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A psychological thriller, where the main character, John, have recently been dumped by his girlfriend, Ingrid. He is seduced by his beautiful neighbors, Anne and Kim, and is taken to a mystical and frightful world where he isn't able to tell reality from fantasy.Written by
Sex, violence and psychosis - what more could you want for a down and dirty late night horror movie? Even if when you get them all together it may set off censorship bells . . .
John has split up with Ingrid, his girlfriend of two years and, as she calls to gather her stuff from his flat, we gather that the split was not entirely amicable. Soon after, John's vampish neighbours, the older, slightly dominating Anne, and the young, sexually impulsive and vulnerable Kim, persuade him into their flat. They know all about his break-up with Ingrid (they heard it through the wall) and are a bit creepy - for instance, they keep a wardrobe pushed against the door to the flat.
John is not exactly an easy-going laid-back guy. One of the girls tells him a sexually explicit story to arouse him after trapping him in the flat. When he finally starts to succumb, she initiates a violent sadomasochistic game, drawing him in with the promise of sex. After some brutal lovemaking he is shocked when he looks in the mirror and sees the amount of blood on his face. Strange coincidences start appearing and flashbacks suggest John is turned on by violence. Kim and Anne tell different versions of events and John soon feels trapped mentally as well as physically. Like all good horror movies, it ends up nastily and we breathe a sigh of relief as all is explained and we can catch the friendly night bus home, secure in the knowledge that nothing is going to jump out at us.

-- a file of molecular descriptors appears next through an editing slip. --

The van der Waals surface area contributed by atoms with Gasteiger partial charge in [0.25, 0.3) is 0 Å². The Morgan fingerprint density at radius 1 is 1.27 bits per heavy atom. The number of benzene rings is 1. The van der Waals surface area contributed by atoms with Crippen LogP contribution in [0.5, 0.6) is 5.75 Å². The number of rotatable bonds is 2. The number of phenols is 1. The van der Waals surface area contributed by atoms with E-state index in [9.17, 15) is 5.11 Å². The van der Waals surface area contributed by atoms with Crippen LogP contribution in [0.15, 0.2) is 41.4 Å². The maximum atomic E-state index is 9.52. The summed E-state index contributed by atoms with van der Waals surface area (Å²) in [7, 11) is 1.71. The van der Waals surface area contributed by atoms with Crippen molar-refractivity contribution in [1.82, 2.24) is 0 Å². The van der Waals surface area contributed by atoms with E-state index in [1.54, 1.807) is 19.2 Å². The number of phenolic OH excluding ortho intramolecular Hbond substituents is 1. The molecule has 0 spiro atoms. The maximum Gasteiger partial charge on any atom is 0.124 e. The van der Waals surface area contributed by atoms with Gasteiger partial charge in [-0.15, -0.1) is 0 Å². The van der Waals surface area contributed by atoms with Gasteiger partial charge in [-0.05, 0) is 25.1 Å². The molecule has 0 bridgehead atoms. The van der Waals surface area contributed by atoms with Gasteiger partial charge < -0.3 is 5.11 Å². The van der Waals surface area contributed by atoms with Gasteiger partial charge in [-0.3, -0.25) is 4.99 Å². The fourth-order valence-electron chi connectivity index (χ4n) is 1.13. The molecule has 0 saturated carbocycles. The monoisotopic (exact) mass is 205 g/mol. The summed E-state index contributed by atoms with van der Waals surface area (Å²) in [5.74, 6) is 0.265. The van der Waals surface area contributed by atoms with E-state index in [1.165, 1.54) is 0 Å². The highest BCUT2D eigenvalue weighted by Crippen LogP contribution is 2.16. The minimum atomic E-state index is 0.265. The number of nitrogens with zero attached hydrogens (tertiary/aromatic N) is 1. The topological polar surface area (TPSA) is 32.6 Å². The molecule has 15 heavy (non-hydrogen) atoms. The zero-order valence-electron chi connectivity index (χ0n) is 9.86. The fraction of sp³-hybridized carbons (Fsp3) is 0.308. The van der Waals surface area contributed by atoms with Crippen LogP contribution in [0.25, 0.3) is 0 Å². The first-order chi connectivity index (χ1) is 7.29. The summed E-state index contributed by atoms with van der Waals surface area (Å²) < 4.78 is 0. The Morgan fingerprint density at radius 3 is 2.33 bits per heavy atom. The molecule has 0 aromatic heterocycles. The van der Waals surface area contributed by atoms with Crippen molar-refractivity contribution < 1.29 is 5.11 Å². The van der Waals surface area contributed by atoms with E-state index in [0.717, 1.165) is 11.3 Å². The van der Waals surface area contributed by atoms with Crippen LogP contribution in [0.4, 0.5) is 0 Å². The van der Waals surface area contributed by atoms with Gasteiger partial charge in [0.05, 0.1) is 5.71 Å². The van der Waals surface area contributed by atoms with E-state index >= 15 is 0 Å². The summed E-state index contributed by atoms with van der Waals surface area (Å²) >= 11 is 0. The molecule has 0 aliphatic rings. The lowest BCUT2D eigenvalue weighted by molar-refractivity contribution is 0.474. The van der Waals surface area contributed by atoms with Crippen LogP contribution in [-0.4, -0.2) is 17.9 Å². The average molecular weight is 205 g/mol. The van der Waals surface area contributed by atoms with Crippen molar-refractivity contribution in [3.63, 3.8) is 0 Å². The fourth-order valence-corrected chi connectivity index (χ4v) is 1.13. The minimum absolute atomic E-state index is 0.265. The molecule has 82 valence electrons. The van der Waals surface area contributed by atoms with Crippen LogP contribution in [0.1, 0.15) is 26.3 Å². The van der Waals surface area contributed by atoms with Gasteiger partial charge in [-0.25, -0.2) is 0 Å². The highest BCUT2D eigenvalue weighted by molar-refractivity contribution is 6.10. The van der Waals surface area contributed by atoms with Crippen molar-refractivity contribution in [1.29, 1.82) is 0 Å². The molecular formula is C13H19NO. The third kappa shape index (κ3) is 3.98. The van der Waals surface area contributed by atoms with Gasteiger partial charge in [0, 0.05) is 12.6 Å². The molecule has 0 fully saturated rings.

Next Door pushes limits by including the sex and violence together. The fairly liberal British Board of Film Censors, for instance, says it may, "intervene with portrayals of sexual violence which might, e.g. eroticise or endorse sexual assault." The fact that the sexually violence that we see is largely consensual may allow it to creep through uncut. In its home country of Norway, the film is the first to get an 18 rating in 17 years. You would be right in thinking it is not for the squeamish.
The film has a clever idea as the basis of all the goings on, but if you watch without the recommended several glasses of strong lager you may find you guess the ending all too easily. It is slightly stifled by a derivative feel - like a bad copy of David Lynch of Alfred Hitchcock - and could have benefited from some better pacing to allow the audience to catch its breathe between shocks. For all Next Door's ingeniousness, the camera-work hardly makes the most of the subject matter - although more careful framing and dramatic editing might have notched up the chances of the censors demanding cuts. On a more serious level, the film is quite a reasonable allegory on repression and erotic psychosis. One way or another, it may well earn your grudging attention - just don't try the techniques with your date.
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